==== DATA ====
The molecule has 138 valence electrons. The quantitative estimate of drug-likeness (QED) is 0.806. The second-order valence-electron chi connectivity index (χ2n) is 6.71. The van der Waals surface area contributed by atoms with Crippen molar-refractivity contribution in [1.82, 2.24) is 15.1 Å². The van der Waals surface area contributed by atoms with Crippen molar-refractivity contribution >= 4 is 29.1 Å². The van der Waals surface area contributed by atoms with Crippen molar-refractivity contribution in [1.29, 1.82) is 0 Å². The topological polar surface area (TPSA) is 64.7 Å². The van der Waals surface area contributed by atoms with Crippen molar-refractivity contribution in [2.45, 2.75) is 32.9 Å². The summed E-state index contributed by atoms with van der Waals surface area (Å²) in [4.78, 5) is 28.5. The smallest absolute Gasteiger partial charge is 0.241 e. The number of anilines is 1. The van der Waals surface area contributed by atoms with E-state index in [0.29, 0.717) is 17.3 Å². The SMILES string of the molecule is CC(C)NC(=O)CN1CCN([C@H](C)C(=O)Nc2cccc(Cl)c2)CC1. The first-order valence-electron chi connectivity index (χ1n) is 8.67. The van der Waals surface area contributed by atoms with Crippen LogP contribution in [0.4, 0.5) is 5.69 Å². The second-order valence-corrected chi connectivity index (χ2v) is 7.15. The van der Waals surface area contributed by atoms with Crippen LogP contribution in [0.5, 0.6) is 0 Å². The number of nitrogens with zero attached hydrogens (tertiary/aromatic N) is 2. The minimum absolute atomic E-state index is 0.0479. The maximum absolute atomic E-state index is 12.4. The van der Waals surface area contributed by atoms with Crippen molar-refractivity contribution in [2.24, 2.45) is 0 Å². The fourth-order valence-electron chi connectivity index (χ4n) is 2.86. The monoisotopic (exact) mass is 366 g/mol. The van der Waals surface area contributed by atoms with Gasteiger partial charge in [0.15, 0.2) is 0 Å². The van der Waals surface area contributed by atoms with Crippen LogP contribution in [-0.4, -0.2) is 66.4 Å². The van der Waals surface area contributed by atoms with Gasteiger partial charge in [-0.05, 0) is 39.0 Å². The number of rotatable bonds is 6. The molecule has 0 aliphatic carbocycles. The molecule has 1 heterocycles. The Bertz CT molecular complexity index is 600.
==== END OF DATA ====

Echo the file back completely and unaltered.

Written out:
The molecule has 138 valence electrons. The quantitative estimate of drug-likeness (QED) is 0.806. The second-order valence-electron chi connectivity index (χ2n) is 6.71. The van der Waals surface area contributed by atoms with Crippen molar-refractivity contribution in [1.82, 2.24) is 15.1 Å². The van der Waals surface area contributed by atoms with Crippen molar-refractivity contribution >= 4 is 29.1 Å². The van der Waals surface area contributed by atoms with Crippen molar-refractivity contribution in [1.29, 1.82) is 0 Å². The topological polar surface area (TPSA) is 64.7 Å². The van der Waals surface area contributed by atoms with Crippen molar-refractivity contribution in [2.45, 2.75) is 32.9 Å². The summed E-state index contributed by atoms with van der Waals surface area (Å²) in [4.78, 5) is 28.5. The smallest absolute Gasteiger partial charge is 0.241 e. The number of anilines is 1. The van der Waals surface area contributed by atoms with E-state index in [0.29, 0.717) is 17.3 Å². The SMILES string of the molecule is CC(C)NC(=O)CN1CCN([C@H](C)C(=O)Nc2cccc(Cl)c2)CC1. The first-order valence-electron chi connectivity index (χ1n) is 8.67. The van der Waals surface area contributed by atoms with Crippen LogP contribution in [0.4, 0.5) is 5.69 Å². The second-order valence-corrected chi connectivity index (χ2v) is 7.15. The van der Waals surface area contributed by atoms with Crippen LogP contribution in [0.5, 0.6) is 0 Å². The number of nitrogens with zero attached hydrogens (tertiary/aromatic N) is 2. The minimum absolute atomic E-state index is 0.0479. The maximum absolute atomic E-state index is 12.4. The van der Waals surface area contributed by atoms with Crippen molar-refractivity contribution in [2.24, 2.45) is 0 Å². The fourth-order valence-electron chi connectivity index (χ4n) is 2.86. The monoisotopic (exact) mass is 366 g/mol. The van der Waals surface area contributed by atoms with Gasteiger partial charge in [0.15, 0.2) is 0 Å². The van der Waals surface area contributed by atoms with Crippen LogP contribution in [-0.4, -0.2) is 66.4 Å². The van der Waals surface area contributed by atoms with Gasteiger partial charge in [-0.05, 0) is 39.0 Å². The number of rotatable bonds is 6. The molecule has 0 aliphatic carbocycles. The molecule has 1 heterocycles. The Bertz CT molecular complexity index is 600.